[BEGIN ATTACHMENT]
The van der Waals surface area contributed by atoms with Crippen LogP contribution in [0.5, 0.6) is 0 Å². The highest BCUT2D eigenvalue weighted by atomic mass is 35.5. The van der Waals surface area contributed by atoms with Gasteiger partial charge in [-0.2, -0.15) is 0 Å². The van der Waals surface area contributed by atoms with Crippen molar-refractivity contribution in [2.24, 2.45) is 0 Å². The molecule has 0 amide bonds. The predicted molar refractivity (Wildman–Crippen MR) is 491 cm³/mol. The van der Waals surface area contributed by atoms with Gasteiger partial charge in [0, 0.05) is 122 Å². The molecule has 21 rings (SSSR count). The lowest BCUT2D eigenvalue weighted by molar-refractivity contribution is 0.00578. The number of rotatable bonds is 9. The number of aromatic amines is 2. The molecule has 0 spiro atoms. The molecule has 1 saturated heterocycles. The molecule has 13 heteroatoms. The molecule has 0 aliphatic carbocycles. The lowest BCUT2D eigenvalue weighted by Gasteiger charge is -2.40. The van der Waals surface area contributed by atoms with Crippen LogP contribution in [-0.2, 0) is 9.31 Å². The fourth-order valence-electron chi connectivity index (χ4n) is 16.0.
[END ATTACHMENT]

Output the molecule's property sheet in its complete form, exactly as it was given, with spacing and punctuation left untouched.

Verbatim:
The van der Waals surface area contributed by atoms with Crippen LogP contribution in [0.5, 0.6) is 0 Å². The highest BCUT2D eigenvalue weighted by atomic mass is 35.5. The van der Waals surface area contributed by atoms with Gasteiger partial charge in [-0.2, -0.15) is 0 Å². The van der Waals surface area contributed by atoms with Crippen molar-refractivity contribution in [2.24, 2.45) is 0 Å². The molecule has 0 amide bonds. The predicted molar refractivity (Wildman–Crippen MR) is 491 cm³/mol. The van der Waals surface area contributed by atoms with Gasteiger partial charge in [0, 0.05) is 122 Å². The molecule has 21 rings (SSSR count). The lowest BCUT2D eigenvalue weighted by molar-refractivity contribution is 0.00578. The number of rotatable bonds is 9. The number of aromatic amines is 2. The molecule has 0 spiro atoms. The molecule has 1 saturated heterocycles. The molecule has 13 heteroatoms. The molecule has 0 aliphatic carbocycles. The lowest BCUT2D eigenvalue weighted by Gasteiger charge is -2.40. The van der Waals surface area contributed by atoms with Crippen LogP contribution in [-0.2, 0) is 9.31 Å². The fourth-order valence-electron chi connectivity index (χ4n) is 16.0.